Domestic robots keep busy at the Korea Institute of Science and Technology. One makes toast, while the appropriately attired bot at right waits to deliver the toast to a human. At left, a third robot tests technology for navigating through a house, controlled by the movements of the researcher in the baseball cap.
Someone types a command into a laptop, and Actroid-DER jerks upright with a shudder and a wheeze. Compressed air flows beneath silicone skin, triggering actuators that raise her arms and lift the corners of her mouth into a demure smile. She seems to compose herself, her eyes panning the room where she stands fixed to a platform, tubes and wires running down through her ankles. She blinks, then turns her face toward me. I can’t help but meet her—its—mechanical gaze. “Are you surprised that I’m a robot?” she asks. “I look just like a human, don’t I?”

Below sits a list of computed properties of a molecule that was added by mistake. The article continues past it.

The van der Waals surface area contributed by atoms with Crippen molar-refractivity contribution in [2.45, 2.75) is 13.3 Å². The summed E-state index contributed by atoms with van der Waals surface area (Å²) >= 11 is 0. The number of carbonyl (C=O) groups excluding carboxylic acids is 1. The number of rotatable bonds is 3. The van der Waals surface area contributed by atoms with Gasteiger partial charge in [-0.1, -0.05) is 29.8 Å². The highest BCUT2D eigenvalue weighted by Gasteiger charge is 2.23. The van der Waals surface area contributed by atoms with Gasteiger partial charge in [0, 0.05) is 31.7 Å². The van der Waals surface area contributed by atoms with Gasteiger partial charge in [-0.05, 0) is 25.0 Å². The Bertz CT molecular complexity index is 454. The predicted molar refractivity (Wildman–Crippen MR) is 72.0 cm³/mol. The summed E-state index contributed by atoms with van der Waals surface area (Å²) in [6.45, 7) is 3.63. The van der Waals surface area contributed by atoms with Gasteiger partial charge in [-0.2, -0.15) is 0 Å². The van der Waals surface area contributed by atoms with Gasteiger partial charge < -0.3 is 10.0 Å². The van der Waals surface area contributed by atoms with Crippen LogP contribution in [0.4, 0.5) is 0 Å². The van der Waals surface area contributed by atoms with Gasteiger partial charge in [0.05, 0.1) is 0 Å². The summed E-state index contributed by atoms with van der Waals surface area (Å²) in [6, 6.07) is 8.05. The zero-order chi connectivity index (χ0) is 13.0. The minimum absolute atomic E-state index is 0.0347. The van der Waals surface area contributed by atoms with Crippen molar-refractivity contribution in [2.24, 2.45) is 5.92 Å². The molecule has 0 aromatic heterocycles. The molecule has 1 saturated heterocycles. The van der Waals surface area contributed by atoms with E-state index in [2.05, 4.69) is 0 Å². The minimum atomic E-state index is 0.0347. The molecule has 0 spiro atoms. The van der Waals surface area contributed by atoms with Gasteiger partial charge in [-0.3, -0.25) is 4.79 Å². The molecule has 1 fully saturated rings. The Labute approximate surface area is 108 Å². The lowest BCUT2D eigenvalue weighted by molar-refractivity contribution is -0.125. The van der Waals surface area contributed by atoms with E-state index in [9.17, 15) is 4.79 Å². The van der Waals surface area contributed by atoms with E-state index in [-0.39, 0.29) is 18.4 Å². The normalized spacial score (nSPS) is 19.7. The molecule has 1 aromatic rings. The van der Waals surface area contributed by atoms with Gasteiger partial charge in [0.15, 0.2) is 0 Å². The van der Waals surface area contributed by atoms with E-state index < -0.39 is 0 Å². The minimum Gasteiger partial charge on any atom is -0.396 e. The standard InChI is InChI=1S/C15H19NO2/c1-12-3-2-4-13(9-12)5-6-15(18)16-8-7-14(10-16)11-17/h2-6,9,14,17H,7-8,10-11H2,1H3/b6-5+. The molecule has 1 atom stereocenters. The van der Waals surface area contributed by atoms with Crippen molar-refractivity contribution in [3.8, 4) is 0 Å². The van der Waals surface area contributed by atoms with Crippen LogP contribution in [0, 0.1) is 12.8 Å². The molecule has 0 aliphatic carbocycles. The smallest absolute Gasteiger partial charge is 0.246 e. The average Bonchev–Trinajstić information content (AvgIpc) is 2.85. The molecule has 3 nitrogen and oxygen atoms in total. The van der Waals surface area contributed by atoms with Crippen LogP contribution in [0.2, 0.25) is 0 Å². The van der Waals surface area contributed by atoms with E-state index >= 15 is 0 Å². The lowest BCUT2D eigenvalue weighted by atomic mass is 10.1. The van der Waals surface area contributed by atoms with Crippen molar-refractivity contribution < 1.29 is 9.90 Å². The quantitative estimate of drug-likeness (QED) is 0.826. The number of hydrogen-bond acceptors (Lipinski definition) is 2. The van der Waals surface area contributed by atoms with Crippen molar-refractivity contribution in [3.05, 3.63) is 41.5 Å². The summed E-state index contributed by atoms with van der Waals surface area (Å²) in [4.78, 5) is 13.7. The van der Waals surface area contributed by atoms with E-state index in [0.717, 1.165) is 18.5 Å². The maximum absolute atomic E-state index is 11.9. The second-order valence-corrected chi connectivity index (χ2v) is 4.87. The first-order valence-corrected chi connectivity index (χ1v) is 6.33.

Her scripted observation has the unfortunate effect of calling my attention to the many ways she does not. Developed in Japan by the Kokoro Company, the Actroid-DER android can be rented to serve as a futuristic spokesmodel at corporate events, a role that admittedly does not require great depth of character. But in spite of the $250,000 spent on her development, she moves with a twitchy gracelessness, and the inelasticity of her features lends a slightly demented undertone to her lovely face. Then there is her habit of appearing to nod off momentarily between utterances, as if she were on something stronger than electricity.
While more advanced models of the Actroid make the rounds of technology exhibitions, this one has been shipped to Carnegie Mellon University in Pittsburgh to acquire the semblance of a personality. Such at least is the hope of five optimistic graduate students in the university’s Entertainment Technology Center, who have been given one 15-week semester to render the fembot palpably more fem and less bot. They have begun by renaming her Yume—dream, in Japanese.